2 June – under we go

 Finally in France

I have commented before that Stella has a penchant for goat tracks.  She must have resented my little joke and held a grudge ever since.  Today  she avenged herself by taking us down Ram Lane.   Of the several narrow white roads marked on the map that went off in the rightish sort of direction she chose this particular one.  No!  A narrow, gravelly, single track road with high hedges and See original imageoverhanging trees.  Should we back out onto the slightly less narrow road on a bend behind?  Or assume that it would improve?  We proceeded and the road deteriorated.  Pot holes, grass down the middle, broken surfaces and puddles of unknown depth.  Hedges left leaves wedged in the hinges on both sides, branches scraped the roof!  Fortunately no on-coming vehicles.  But – enough of that mini drama – we have learned our lesson about optimism and tiny lanes!   After a very tense  and very slow mile or two Ram Lane turned onto a real road.

More slightly-dashed optimism as we arrive at the Eurotunnel terminal – all trains too full to get an earlier one than booked.  It was the middle of half term after all.  So we had a superfood chicken salad in the terminal while we waited – after all, we are new to this and need a break until we get the hang of it:-)

We set Stella to “Toll Free” and roll off the shuttle.  Finally – foreignish soil under Portia’s  wheels!  Our plan was to get down to the fermette in Burgundy in three stops taking a route west of Paris for a change.  From all the books we have about French aires I had selected Montreuil-sur-Mer for a first stop.  It is several miles inland in fact but we had decided to avoid the actual coast, where there are many lovely beachside aires, due to rubbish weather – wet, windy and cold. Our optimism that it would miraculously become sunny and hot as we arrived in la belle France was dashed:-(

Finally, optimism is justified as we arrive at the aire in Montreuil to find eight beautifully laid out pitches, with a nice view, only two minutes walk from the town centre.  In the coach park adjacent is a frighteningly automatic toilet (free) and a service point for water and electricity for a small fee.  What a privilege!  We could not be happier:-) Thank you people of Montreuil! We are the third to arrive and it fills up later.  We arrive just after closed o’clock (2:15) and go food shopping.

Montreuil aire

We know Montreuil from camping trips when were young and flexible. It is historically significant for many things but most recently as the British Army Headquarters under General Haig in  the First World War.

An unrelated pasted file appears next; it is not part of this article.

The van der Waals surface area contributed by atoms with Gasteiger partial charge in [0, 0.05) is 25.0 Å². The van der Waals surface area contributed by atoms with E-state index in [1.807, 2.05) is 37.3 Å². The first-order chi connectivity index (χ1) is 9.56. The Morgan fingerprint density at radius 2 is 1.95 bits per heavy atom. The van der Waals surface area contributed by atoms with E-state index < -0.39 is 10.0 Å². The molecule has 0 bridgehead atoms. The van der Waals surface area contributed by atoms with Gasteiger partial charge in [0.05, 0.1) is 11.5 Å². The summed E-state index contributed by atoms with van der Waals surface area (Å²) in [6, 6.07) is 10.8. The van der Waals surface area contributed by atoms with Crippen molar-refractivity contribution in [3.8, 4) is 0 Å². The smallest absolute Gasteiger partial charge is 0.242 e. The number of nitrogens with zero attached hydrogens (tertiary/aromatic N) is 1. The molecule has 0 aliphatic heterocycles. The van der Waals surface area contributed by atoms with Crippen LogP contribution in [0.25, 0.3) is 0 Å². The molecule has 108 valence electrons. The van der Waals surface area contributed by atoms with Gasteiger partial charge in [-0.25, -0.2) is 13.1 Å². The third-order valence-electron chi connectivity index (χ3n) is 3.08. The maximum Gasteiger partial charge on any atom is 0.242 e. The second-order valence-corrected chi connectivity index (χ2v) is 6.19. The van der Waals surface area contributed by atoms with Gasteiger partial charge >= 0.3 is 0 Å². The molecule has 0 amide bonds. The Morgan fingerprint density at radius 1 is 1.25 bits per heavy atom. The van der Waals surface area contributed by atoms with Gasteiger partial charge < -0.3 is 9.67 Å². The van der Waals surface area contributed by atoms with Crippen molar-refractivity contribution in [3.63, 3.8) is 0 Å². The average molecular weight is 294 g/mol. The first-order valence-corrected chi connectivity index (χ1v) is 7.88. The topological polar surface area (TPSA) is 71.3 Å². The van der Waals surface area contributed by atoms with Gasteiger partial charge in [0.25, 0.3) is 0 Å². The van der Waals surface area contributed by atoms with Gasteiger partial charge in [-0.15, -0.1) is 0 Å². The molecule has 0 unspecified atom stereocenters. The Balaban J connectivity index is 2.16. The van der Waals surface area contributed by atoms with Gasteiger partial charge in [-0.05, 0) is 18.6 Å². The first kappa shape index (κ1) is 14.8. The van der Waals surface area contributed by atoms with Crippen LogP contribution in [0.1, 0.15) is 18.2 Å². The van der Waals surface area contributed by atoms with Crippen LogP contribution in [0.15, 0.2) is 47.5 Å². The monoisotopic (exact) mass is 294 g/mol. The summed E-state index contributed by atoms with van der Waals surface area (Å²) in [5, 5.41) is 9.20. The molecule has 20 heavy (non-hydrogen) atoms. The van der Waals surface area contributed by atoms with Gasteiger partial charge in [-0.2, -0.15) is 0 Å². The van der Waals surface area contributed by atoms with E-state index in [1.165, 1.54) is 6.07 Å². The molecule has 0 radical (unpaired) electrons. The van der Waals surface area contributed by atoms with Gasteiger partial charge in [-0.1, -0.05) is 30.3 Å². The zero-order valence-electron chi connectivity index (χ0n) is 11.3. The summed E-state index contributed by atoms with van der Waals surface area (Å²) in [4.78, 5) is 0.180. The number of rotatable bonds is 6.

Now it is an attractive, busy old town with butchers and bakers and traiteurs.  Mmmm – a good chunk of the lasagne changes hands for a few coloured beads and shiny mirrors. We manage a little walk around the town and its medieval ramparts before impending rain sends us vanwards.

Settling in for the stay we find Neil’s carefully researched wifi access devices work outside the UK – hurrah! The satellite still picks up the BBC – hurrah! We seem to run fine without electric hook up (but are miserly in our usage).  Water and heating are running nicely on gas. All neighbours are staying quietly inside out of the rain. Resisting the newly acquired lasagne we eat last night’s deferred chilli but allow ourselves the fresh baguette – maybe we are beginning to get the hang of it.

I pored over All the Aires and France Passion to plot our next destinations.  France Passion is an organisation that lists places where self sufficient travellers may park overnight for free.  These are farms, vineyards and other local producers of various things.  I would like to find one of these if possible.

Things discovered today:

  • trust your instinct not your satnav. Sorry Stella:-(
  • remember the third dimension when approaching vegetation – width, length and height!  Easy to forget the latter. Easy to lose a satellite dome!  We didn’t as it happened.
  • entering geo-coordinates is more complicated than it looks.  Fortunately I know Montreuil is not on a small island some way off the coast of Norway and, see first point, I revert to navigating by postal address!  There is a complicated mathematical formula to convert one standard geo-coordinate format to another.   Life may be too short to fettle this. Don’t you just love standards?
  • be grateful.cropped-snails-poor.jpg

 

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4 comments

  1. I’m enjoying your blogs, Robina. By the way, I never cease to be pleased when I hear a cheer from someone abroad (or at home for that matter!) about how good it feels to be able to tune in to the BBC.

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  2. Welcome to the wonderful world of motorhoming in mainland Europe, in particular aires – we love them! We’ve only had our van just over a year and are still in the learning stage (still moving stuff between cupboards and storage) and the honeymoon stage (even weekend trips feel like a mini-holiday!).

    Enjoy your trip and look forward to reading all about it here.

    Paul

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